Processing virtualization and green computing

As mentioned in my post titled, Virtualization and Green Computing, green computing the industry catch phrase for finding ways to make the most efficient use of computing resources. In this post, I'd like to look at processing virtualization and the role it plays in green computing.

As mentioned in my post titled, Virtualization and Green Computing, green computing the industry catch phrase for finding ways to make the most efficient use of computing resources. In this post, I'd like to look at processing virtualization and the role it plays in green computing. Processing virtualization, by the way, is using hardware and software to break the link between an application, application component, system service or whole stack of software and the underlying machine(s). There are a range of different types of virtualization technology in the virtual processing software category including the following.

  • High performance computing software — software that allows applications or data to be segmented (sometimes the word "decomposed" is used) into units that can be run simultaneously on many machines to reduce the amount of time necessary to execute applications. There are several different communities using this type of software. Some call it "grid computing," some call it "parallel processing, and others make references to the marching brooms in the Disney film "Fantasia." This one application to many machines approach is typically found supporting scientific, research, geophysical, weather and content creation applications.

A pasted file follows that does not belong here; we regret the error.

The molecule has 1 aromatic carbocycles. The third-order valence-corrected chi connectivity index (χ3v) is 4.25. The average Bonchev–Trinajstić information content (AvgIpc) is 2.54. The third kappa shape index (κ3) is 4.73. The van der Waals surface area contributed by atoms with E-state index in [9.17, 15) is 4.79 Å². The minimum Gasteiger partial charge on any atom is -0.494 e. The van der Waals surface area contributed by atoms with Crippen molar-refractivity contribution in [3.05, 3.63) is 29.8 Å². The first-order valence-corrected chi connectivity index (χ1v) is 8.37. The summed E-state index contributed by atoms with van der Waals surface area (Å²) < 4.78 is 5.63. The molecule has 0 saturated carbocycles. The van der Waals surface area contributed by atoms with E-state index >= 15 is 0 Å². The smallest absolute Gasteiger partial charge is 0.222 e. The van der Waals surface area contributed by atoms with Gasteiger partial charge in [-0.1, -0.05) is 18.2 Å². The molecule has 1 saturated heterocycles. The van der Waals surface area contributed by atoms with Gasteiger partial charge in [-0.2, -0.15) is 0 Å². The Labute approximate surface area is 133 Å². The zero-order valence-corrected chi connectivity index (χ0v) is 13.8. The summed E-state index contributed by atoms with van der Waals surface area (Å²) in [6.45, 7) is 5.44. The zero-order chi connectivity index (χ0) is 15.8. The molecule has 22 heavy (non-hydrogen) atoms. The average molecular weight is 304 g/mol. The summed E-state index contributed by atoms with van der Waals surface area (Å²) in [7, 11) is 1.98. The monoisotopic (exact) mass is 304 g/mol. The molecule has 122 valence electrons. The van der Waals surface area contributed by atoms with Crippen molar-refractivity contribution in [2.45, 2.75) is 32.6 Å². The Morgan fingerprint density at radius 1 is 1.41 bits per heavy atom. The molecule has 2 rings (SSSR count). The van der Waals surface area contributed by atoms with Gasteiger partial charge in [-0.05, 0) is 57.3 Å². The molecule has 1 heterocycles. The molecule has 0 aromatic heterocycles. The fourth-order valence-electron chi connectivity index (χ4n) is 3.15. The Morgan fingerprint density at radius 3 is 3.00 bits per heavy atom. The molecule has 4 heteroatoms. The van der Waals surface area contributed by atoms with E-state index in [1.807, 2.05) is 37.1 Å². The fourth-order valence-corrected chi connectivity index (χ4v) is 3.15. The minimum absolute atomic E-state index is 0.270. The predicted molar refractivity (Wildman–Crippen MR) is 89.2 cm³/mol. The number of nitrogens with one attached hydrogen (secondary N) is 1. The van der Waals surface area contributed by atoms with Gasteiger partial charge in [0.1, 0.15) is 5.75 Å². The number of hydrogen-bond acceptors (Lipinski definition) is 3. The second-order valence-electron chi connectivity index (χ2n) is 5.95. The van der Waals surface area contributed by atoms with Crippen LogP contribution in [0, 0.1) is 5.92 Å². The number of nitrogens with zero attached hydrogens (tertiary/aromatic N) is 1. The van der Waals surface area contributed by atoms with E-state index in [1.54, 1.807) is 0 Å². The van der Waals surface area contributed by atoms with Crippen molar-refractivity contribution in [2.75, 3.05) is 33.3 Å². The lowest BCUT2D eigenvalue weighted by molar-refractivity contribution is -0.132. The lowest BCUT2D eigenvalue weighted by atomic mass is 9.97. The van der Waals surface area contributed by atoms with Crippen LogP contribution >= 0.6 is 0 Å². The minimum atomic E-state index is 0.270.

• High availability/clustering software — software that is used to monitor an entire application stack or service. If the application or service slows down or stops completely, a replica of the application or service is started on another machine. This approach is commonly used to support a monolithic function such as a collaborative application or a database management engine.
  • Virtual machine software — software that gets beneath an then encapsulates an entire stack of software from the operating system, data management software, middleware and applications themselves. This software then allows multiple "capsules" or virtual machines, each running it's own operating system, to run on the same piece of physical hardware. This approach is commonly deployed as part of a server consolidation strategy. Interestingly enough, it might also be used to support client consolidation.
  • Partitioned operating systems — this software segments a single operating system so multiple stacks of software can share the same operating system without interfering with one another or even knowing that other stacks or Zones exist. As with virtual machine software, this type of software is often part of a server consolidation strategy.